Nerve 'Zap' Treatment Could Be Alternative to CPAP for Sleep Apnea

From Drugs.com - September 14, 2017

Nerve 'Zap' Treatment Could Be Alternative to CPAP for Sleep Apnea

THURSDAY, Sept. 14, 2017 -- People with more serious cases of sleep apnea may get lasting relief from an implanted nerve stimulator, a new study finds.

One specialist says the device might benefit those who ca not tolerate the current standard treatment for sleep apnea: continuous positive airway pressure (CPAP). CPAP involves wearing a mask over the nose and/or mouth every night, and many people balk at that.

The new device, called Inspire, works by sending electrical impulses to a nerve that controls the muscles of the tongue. When the stimulator is turned on before a person goes to sleep, it causes the tongue to protrude forward, which helps keep the airways open.

Inspire was approved in the United States in 2014, after a trial showed it was safe and effective over one year.

The new study followed 65 of those patients to the five-year mark, and found they were mostly still doing well.

On average, researchers found, the patients' ratings of their sleepiness and quality of life had "normalized." And they were still having far fewer apnea episodes -- pauses in breathing during sleep.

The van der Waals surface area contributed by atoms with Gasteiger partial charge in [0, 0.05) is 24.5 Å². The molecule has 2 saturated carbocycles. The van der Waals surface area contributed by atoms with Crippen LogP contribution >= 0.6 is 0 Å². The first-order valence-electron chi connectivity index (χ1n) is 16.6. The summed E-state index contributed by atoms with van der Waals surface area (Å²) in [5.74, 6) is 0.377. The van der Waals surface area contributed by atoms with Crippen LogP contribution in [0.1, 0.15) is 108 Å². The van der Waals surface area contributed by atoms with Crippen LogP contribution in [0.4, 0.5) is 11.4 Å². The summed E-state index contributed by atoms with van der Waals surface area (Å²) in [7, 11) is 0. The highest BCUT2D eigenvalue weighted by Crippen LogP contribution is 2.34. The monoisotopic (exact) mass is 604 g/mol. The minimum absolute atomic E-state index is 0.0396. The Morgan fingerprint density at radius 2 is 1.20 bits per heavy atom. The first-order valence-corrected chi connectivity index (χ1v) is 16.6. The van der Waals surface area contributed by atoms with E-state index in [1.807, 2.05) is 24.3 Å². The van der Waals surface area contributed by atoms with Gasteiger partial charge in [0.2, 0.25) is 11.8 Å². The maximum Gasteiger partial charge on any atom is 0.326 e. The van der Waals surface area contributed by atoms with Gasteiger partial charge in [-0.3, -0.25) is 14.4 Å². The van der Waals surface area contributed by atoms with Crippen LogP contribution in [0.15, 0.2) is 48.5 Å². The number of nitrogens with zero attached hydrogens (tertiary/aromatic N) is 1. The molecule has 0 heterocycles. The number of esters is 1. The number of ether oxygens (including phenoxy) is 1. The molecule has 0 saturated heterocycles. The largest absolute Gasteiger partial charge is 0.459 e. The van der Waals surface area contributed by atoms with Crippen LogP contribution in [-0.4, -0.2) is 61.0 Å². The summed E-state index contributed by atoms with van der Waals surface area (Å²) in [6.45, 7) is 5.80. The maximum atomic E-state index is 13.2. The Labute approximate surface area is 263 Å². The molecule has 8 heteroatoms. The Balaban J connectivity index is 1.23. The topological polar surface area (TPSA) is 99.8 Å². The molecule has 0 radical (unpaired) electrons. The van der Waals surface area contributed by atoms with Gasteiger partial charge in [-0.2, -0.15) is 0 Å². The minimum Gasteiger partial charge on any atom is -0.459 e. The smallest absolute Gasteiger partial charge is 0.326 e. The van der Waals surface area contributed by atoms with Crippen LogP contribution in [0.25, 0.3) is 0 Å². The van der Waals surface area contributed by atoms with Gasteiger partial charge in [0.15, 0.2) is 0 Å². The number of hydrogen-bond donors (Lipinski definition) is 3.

"This shows the improvements are durable," said researcher Dr. B. Tucker Woodson, an otolaryngologist and sleep specialist at the Medical College of Wisconsin.

Obstructive sleep apnea is a disorder in which the muscles of the throat fail to keep the airways open during sleep. That results in repeated interruptions in breathing -- along with symptoms like loud snoring and daytime grogginess due to poor sleep.

The disorder is common, affecting more than 18 million U.S. adults, according to the National Sleep Foundation.

Sleep apnea can be effectively treated with CPAP, but many patients wo not try it.

"About one-third of patients look at it and walk away," said Dr. Kathleen Yaremchuk, a sleep specialist who was not involved in the study.

Still others try CPAP but do not manage to use it consistently, said Yaremchuk, who is chair of otolaryngology at the Henry Ford Health System in Detroit.

The mask does not always fit well, she explained, and there's the inconvenience of having to travel with it and clean it.

So, Yaremchuk said, nerve stimulation offers a potential alternative for at least some patients.

The Inspire device has a few components, according to Minneapolis-based manufacturer Inspire Medical, which funded the current study. The pulse generator, which is implanted in the chest, has two wires. One senses the person's breathing patterns; the other, which runs through the neck, stimulates the hypoglossal nerve when needed. The hypoglossal nerve controls tongue movements.

The device is turned on and off daily via remote control.


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